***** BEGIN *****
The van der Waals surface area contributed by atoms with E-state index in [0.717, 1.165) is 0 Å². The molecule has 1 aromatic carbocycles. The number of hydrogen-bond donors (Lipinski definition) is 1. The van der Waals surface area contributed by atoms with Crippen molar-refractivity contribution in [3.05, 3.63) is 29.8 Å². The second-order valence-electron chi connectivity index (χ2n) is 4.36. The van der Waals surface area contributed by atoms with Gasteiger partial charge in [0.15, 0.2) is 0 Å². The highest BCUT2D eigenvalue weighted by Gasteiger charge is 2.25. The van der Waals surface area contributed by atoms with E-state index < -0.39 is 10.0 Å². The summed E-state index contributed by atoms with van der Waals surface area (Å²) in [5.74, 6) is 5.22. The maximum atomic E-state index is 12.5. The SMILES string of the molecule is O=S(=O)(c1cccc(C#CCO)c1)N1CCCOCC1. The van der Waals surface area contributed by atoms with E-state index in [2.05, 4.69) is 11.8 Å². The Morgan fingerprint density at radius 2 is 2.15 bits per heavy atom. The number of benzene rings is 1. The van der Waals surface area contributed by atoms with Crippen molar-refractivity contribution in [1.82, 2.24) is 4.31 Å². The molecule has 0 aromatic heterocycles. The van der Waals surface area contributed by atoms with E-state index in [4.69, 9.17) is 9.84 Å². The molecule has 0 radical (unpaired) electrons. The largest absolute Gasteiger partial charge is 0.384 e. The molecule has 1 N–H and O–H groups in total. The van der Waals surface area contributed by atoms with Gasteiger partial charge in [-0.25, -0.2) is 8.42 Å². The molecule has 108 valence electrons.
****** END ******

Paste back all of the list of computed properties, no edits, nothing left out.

The van der Waals surface area contributed by atoms with E-state index in [0.717, 1.165) is 0 Å². The molecule has 1 aromatic carbocycles. The number of hydrogen-bond donors (Lipinski definition) is 1. The van der Waals surface area contributed by atoms with Crippen molar-refractivity contribution in [3.05, 3.63) is 29.8 Å². The second-order valence-electron chi connectivity index (χ2n) is 4.36. The van der Waals surface area contributed by atoms with Gasteiger partial charge in [0.15, 0.2) is 0 Å². The highest BCUT2D eigenvalue weighted by Gasteiger charge is 2.25. The van der Waals surface area contributed by atoms with E-state index < -0.39 is 10.0 Å². The summed E-state index contributed by atoms with van der Waals surface area (Å²) in [5.74, 6) is 5.22. The maximum atomic E-state index is 12.5. The SMILES string of the molecule is O=S(=O)(c1cccc(C#CCO)c1)N1CCCOCC1. The van der Waals surface area contributed by atoms with E-state index in [2.05, 4.69) is 11.8 Å². The Morgan fingerprint density at radius 2 is 2.15 bits per heavy atom. The number of benzene rings is 1. The van der Waals surface area contributed by atoms with Crippen molar-refractivity contribution in [1.82, 2.24) is 4.31 Å². The molecule has 0 aromatic heterocycles. The van der Waals surface area contributed by atoms with E-state index in [4.69, 9.17) is 9.84 Å². The molecule has 0 radical (unpaired) electrons. The largest absolute Gasteiger partial charge is 0.384 e. The molecule has 1 N–H and O–H groups in total. The van der Waals surface area contributed by atoms with Gasteiger partial charge in [-0.25, -0.2) is 8.42 Å². The molecule has 108 valence electrons.